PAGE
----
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Civic Movements between Peaceful Protest and Outbreaks of Violence (August 5, 1977)

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A “Hot Autumn” Threatens

With respect to the party groups in the Bundestag, there is a clear-cut difference between opposition and government coalition, and in the government parties in turn a distinction is made between grassroots and leadership. CDU/CSU members are more likely to be found in “well-behaved” organizations, but their participation in citizens’ initiatives is generally very low.

The coalition parties are a different story. Here there are far more nuclear energy opponents than in the CDU, and the participation of SPD and FDP members in the environmental movement is correspondingly greater. Especially the parties’ youth organizations seem to have discovered, albeit late, the subject of nuclear power. Many young environmentalists, however, are totally dissatisfied with the parties. As in the late 1960s, a large segment of the younger generation seeks its political refuge outside the established organization of political parties. This time they are motivated by their opposition to nuclear power and a civilization of growth, and inspired by radically democratic ideas. And it is by no means certain that the parties can again succeed in doing what was still possible under [Willy] Brandt and [Walter] Scheel: to channel the major part of the movement back to the parties. The SPD presently registers the greatest loss.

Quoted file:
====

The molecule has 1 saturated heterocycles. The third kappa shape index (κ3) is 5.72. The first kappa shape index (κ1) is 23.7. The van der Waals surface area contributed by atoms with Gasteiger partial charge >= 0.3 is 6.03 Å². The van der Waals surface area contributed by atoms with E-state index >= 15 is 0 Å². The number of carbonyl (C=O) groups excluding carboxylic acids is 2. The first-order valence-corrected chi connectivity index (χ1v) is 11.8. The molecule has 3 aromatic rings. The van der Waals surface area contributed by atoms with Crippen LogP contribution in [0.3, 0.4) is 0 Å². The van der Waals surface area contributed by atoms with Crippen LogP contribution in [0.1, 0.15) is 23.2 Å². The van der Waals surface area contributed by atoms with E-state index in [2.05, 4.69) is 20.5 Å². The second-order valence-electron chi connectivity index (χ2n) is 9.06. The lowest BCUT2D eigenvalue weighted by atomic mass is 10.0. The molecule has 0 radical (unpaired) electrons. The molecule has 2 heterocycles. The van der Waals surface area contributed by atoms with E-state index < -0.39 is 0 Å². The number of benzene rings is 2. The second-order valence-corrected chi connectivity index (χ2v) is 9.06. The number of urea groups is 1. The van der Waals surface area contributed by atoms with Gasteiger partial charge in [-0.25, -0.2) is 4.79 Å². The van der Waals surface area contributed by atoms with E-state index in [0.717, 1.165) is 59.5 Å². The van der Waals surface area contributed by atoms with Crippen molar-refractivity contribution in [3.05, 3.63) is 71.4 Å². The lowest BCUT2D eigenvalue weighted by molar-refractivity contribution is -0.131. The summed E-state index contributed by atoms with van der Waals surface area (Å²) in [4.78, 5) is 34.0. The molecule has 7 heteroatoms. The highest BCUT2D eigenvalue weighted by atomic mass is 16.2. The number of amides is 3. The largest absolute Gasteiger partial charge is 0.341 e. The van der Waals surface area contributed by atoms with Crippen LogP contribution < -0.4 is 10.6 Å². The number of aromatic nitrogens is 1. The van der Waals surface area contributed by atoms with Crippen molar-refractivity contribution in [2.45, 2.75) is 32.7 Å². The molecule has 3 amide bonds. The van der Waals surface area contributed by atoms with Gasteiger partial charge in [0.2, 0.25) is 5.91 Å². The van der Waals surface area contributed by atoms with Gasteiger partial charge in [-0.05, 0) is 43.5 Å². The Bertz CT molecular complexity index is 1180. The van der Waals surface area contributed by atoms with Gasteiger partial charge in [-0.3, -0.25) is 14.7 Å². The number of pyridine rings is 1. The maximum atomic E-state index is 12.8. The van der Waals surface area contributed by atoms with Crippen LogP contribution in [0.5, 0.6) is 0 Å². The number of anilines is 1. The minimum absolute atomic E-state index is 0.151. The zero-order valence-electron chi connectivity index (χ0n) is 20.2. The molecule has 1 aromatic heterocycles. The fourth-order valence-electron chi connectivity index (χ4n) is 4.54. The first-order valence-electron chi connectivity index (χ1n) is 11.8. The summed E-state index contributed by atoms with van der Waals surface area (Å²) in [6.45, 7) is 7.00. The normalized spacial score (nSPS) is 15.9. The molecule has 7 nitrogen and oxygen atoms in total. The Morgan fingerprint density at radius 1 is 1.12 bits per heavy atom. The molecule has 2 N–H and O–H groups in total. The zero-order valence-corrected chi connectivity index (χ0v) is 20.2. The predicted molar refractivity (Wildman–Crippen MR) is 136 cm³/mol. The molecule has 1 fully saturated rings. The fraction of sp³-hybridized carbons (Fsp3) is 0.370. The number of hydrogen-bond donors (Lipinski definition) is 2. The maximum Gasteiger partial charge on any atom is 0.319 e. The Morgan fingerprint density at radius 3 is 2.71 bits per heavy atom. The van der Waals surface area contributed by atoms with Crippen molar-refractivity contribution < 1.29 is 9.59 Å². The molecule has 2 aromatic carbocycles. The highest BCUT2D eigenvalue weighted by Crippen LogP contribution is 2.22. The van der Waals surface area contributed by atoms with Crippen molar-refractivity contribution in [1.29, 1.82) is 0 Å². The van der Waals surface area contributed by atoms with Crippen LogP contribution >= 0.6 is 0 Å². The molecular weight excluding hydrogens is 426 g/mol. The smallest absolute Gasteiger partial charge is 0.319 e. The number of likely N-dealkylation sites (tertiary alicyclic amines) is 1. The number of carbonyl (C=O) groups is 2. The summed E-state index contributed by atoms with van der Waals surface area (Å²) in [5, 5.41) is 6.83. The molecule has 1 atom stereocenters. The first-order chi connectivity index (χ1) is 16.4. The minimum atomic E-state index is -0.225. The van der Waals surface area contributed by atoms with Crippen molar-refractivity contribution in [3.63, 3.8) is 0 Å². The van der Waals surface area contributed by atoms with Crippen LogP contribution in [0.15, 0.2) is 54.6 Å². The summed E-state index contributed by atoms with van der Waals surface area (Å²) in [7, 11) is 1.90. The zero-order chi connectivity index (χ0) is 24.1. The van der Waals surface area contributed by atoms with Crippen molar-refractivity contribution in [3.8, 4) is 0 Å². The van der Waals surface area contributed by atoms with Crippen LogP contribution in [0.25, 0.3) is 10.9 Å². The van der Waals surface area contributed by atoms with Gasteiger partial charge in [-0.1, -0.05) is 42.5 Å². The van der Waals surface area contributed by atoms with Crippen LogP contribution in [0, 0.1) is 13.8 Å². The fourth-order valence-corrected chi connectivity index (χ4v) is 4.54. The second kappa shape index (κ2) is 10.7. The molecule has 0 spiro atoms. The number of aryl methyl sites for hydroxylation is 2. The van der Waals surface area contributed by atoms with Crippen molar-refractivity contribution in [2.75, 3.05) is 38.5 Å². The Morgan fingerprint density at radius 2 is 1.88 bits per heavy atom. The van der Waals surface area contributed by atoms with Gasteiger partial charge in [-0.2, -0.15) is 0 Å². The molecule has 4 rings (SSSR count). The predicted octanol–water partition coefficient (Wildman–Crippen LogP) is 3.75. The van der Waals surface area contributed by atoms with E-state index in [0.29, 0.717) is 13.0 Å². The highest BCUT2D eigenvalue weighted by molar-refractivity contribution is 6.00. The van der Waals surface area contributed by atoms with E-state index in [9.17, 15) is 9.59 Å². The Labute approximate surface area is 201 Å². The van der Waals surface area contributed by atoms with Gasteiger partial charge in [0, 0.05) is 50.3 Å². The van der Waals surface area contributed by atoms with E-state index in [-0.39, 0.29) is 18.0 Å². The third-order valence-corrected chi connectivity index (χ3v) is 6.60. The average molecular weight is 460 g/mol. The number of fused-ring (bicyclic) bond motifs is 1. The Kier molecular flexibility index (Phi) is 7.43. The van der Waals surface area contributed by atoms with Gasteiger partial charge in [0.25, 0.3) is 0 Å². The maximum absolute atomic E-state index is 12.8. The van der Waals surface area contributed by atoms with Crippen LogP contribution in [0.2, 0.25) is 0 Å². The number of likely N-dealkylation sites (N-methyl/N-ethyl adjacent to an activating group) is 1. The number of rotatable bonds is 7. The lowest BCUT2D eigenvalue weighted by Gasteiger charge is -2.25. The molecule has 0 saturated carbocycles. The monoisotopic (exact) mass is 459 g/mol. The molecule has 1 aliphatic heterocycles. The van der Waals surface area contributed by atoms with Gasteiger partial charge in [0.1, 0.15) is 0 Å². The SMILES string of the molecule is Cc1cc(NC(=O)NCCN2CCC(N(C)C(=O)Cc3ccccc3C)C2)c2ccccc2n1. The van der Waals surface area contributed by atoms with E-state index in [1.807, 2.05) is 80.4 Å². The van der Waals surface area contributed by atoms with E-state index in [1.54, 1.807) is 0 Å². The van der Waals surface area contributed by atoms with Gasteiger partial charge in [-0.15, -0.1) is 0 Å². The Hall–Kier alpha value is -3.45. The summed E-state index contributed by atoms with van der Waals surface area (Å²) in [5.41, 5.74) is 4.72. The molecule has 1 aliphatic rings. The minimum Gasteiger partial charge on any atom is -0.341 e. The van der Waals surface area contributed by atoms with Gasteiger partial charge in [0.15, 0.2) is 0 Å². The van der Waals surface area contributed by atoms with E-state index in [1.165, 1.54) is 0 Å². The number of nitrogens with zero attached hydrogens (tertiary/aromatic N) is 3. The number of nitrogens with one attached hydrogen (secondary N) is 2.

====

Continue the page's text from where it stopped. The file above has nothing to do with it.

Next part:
[ . . . ]

Environmentalists have long ago stopped being a single-purpose organization. Their opposition to nuclear energy is their emotional benchmark, but their political considerations extend far into other areas, especially energy, growth, and economic policies. They are not yet a party, and the vast majority does not want to become one, but they are definitely a strong political force. They are hard to control, a combination of extra-parliamentary student opposition and antinuclear movement, of radical democratic anger and skepticism toward civilization, of civic virtues and anti-party attitudes, unfathomable for career politicians, hard to maneuver – a potential for immense, even violent, change.

[ . . . ]

Source: Rolf Zundel, “Anschlag auf die Parteien oder Ventil der Verdrossenheit?” [“An Attack on the Parties or a Vent for Dissatisfaction?”], Die Zeit, August 5, 1977.

Translation: Allison Brown

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